— Try not to become a man of success, but rather try to become a man of value. Albert Einstein
Sometimes a pipe fix-up is so easy that chronicling the work in a blog seems pointless if not self-serving. No doubt, some readers will agree this is one of those occasions. Nevertheless, my reason for going ahead with the exercise is manifold: I’ve been off the grid for some time now, and this seems as good a way as any to vault back into the saddle; no effort, if performed with love and attention to detail, is unworthy of mention; the original price of the pipe is so low that this specimen could not have been made after the 1950s, if not earlier, and this straight natural YB Dublin – made in France – is one of the finest examples I’ve ever seen of the brand. Some of you may recall a few of my less positive remarks on the maker.I got a good deal for the Dublin on eBay, meaning it was the price of a Walgreen’s variety today. But there the comparison ended. The preeminent aspect of this stunning pipe was its pristine, blazing yellow honey-caked coating in the chamber. I have owned and restored a few well-used old soldiers with this proprietary finish, but this was my only glimpse so far at an untried sample right there in my reverent hands. There was also a small, round cardstock insert in the bowl. However, I was most pleased with the tiny decal on the bottom of the bit, which showed the original price as $2.50! To me, that was a clear sign that the Dublin had sat in a cupboard or closet or attic somewhere for close to three-quarters of a century.
The sole problems were an unpleasant darkness of the stain that bordered on black, an un-clocked bit (as well as the yellow circle emblem on the bit not being centered), and normal roughness of the briar wood. I knew I could remedy everything but the obdurate yellow circle.
The un-clocked bit is hard to spot in the photos, but notice the word France at the bottom of the bit’s rear. Thinking – which is one of my greatest problems – to be done with the easiest part first, I ended up having a deuced time removing the charming little sliver of aluminum that was the tenon. I wrapped a small micro fiber cloth around the bit, careful to cover everything but the metal, and used my Bic to apply heat. To my surprise, that failed, even when I wrapped the innocuous seeming aluminum in the rag and applied the least possible force of pliers. Several more runs of the same type later, I was no closer to success. At last, not knowing what else to try but needing to put the cursed thing aside for a while, I did so in my freezer. When I remembered having stashed it there, I found that a simple twist with my fingers did the truck and straightened it. Despite the straight tenon-stem fit, the off-center YB logo can still be seen.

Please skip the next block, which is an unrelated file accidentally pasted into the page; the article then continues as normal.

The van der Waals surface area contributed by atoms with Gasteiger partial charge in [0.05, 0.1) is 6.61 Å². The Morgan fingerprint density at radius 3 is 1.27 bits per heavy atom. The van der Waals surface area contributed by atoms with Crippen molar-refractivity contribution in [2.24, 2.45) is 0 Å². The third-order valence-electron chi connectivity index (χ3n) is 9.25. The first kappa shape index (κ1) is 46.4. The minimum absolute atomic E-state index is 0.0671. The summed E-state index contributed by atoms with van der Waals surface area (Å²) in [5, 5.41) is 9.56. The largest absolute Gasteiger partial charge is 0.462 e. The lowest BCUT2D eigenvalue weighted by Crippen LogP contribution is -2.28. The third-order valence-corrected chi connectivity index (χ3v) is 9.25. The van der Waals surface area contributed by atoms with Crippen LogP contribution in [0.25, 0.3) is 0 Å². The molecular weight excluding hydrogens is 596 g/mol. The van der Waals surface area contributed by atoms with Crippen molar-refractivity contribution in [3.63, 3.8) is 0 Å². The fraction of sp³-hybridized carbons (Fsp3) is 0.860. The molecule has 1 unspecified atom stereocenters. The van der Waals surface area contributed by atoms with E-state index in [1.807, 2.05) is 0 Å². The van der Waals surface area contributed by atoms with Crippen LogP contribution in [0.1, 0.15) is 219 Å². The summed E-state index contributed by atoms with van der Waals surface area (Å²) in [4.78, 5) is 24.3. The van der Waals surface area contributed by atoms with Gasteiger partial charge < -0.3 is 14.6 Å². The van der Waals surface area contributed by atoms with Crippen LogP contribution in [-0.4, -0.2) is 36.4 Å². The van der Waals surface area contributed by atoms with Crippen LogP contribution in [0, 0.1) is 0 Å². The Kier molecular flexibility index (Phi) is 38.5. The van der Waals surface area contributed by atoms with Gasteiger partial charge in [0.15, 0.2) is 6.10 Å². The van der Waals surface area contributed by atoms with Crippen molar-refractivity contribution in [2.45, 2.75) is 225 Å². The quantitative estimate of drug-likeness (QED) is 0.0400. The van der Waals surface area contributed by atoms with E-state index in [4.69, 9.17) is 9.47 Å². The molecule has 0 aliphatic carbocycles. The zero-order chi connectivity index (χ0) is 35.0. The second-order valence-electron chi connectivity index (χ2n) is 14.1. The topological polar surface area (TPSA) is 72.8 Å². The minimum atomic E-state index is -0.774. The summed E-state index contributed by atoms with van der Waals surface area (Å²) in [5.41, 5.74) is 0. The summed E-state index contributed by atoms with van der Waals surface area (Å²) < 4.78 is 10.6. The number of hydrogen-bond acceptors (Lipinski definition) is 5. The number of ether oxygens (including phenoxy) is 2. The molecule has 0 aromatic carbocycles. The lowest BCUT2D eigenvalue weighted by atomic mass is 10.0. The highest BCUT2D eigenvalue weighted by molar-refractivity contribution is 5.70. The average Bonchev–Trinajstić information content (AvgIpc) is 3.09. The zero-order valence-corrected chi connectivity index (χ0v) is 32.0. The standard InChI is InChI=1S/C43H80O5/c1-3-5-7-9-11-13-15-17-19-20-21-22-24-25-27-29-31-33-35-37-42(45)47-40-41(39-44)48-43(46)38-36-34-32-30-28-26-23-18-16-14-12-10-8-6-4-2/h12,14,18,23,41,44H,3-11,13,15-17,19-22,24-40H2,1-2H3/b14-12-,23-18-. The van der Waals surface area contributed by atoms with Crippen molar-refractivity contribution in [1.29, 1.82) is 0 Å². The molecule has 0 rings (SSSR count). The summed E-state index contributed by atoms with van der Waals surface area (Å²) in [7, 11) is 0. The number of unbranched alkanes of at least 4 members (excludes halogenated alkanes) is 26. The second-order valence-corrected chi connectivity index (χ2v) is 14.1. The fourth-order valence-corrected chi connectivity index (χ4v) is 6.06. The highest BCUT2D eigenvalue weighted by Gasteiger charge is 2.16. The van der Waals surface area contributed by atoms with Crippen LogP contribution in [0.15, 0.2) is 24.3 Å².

The main goal after re-fitting the bit was to give the stummel only the slightest reduction in darkness, so that the brown would just show through. Starting with 1500 micromesh, I followed through with the rest. In most cases, I would prefer to make the wood lighter, but in this case, I was determined to keep it as original as was reasonable for the benefit of the eventual buyer. I had been worried about going too far, but it worked out quite well.
For the bit, I gave it a light sanding with 400 and 600 paper and then the full micro mesh progression.The last stage was a double waxing of the stummel using red and white Tripoli and carnauba, and red Tripoli and carnauba on the bit.
As obsessed as I was with unabridged musings of the delights I anticipated experiencing if I kept this splendid wonder of the heyday of Yello-Bole pipes, with remiss I decided to let it go to another guardian who would, with hope, covet the gem with all due zeal. One of my first estate pipe purchases was an old brother of the Dublin – in fact, they may have been twins as the shape of that early purchase was the same – and I never tired of caring for it and savoring the pleasures of many tobacco blends its design and construction enhanced.
Planning at first to target the sale to collectors’ circles with the hope of maximizing my profit, one distraction after another delayed the notion. Then one night, on a whim, I took the pristine implement of contemplation with me to a meeting I attend on a regular basis where there are always regular attendees as well as a few who come and go. One of the latter, a friend named Mike who, as do I, never fails to bring along a pipe and tobacco, walked into the meeting and waived to me from across the room. I knew with a flutter in my stomach that I had found the perfect recipient. His collection so far is spare, counting the latest acquisition. His favorite was an aged corncob that he treats with the utmost respect, never considering it disposable as so many others would, which he told me he likes because of its lightness and ease of keeping it in his mouth without needing to support with a hand. The only other was one a Custombilt behemoth freehand of unmeasured density that he showed me once without even knowing it was a brand name pipe. I knew its maker on sight and showed him the somewhat hidden nomenclature that verified the fact.
After the meeting, I hurried over to Mike, who seemed alarmed by my speed. I unwrapped the Yello-Bole and held it out to him. Mike was, of course, enchanted at once, most of all due to the extreme lightness. I told him I was selling it, at which news he stood at once to reach in his pocket, not even knowing the price. But I was not about to take advantage of my friend and made him an offer he couldn’t refuse.
“I’m afraid to smoke it!” he said. “I don’t want to ruin the beautiful chamber!”
I persuaded Mike to try it out and convinced him that with attention the yellow honey cure would remain intact. For some time, we sat there together, each of enjoying our beloved pipes. Mike could not stop extolling his new addition’s virtues.